NCBI ROFL: The identification of attractive volatiles in aged male mouse urine.

By ncbi rofl | May 2, 2012 7:00 pm

“In many species, older males are often preferred mates because they carry “good” genes that account for their viability. In some animals, including mice, which rely heavily on chemical communication, there is some indication that an animal’s age can be determined by its scent. In order to identify the attractants in aged male mouse urine, chemical and behavioral studies were performed. We herein show that aged mice have higher levels of 3,4-dehydro-exo- brevicomin (DB), 2-sec-butyl-4,5-dihydrothiazole (BT), and 2-isopropyl-4,5-dihydrothiazole (IT) and a lower level of 6-hydroxy-6-methyl-3-heptanone relative to adult male mice. We also demonstrate that the attraction of females to the odor of male mouse urine is greater when the urine is from aged males. However, the attraction of aged urine odor was offset by the ultrafiltration of adult and aged mouse urine. When DB, BT, and IT were added to adult urine, the attraction of the urine was enhanced. Our results suggest that inbred aged male mice develop an aging odor that is attractive to female mice in an experimental setting and that this attraction is due to increased mouse pheromone signaling.”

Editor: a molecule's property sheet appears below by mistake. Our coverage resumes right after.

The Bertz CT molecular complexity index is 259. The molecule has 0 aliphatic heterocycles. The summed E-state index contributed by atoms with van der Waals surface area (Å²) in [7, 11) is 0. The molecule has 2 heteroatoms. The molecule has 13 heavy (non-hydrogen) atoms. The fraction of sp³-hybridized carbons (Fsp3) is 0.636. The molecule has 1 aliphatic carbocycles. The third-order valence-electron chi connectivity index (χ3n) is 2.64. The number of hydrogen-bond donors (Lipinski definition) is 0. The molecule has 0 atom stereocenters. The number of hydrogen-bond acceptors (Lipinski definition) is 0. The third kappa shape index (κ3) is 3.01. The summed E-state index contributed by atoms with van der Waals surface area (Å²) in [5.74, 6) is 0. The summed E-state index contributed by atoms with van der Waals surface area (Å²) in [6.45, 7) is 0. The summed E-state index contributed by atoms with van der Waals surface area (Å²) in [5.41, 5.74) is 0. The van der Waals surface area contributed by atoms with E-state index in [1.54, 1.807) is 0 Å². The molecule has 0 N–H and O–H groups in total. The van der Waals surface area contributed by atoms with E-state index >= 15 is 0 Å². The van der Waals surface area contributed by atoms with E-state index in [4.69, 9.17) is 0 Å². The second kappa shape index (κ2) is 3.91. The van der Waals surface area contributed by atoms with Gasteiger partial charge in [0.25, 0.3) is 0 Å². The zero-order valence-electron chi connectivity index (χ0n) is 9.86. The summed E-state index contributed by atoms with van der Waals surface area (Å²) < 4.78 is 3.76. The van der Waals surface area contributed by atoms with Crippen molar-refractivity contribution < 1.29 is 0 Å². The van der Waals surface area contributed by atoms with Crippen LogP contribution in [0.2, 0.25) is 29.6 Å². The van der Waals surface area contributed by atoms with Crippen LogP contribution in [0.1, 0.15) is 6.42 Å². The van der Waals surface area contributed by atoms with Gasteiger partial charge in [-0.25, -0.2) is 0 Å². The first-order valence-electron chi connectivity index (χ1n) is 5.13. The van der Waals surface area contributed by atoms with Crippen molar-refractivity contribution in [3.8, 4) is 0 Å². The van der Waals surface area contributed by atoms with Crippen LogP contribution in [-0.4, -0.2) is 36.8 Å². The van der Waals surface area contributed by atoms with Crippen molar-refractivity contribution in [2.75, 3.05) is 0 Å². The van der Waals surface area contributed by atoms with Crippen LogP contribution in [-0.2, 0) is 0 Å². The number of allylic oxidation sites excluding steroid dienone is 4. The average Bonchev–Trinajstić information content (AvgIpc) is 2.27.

Photo: flickr/Ruud Hein

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NCBI ROFL is the brainchild of two Molecular and Cell Biology graduate students at UC Berkeley and features real research articles from the PubMed database (which is housed by the National Center for Biotechnology information, aka NCBI) that they find amusing (ROFL is a commonly-used internet acronym for "rolling on the floor, laughing").Follow us on twitter: @ncbirofl


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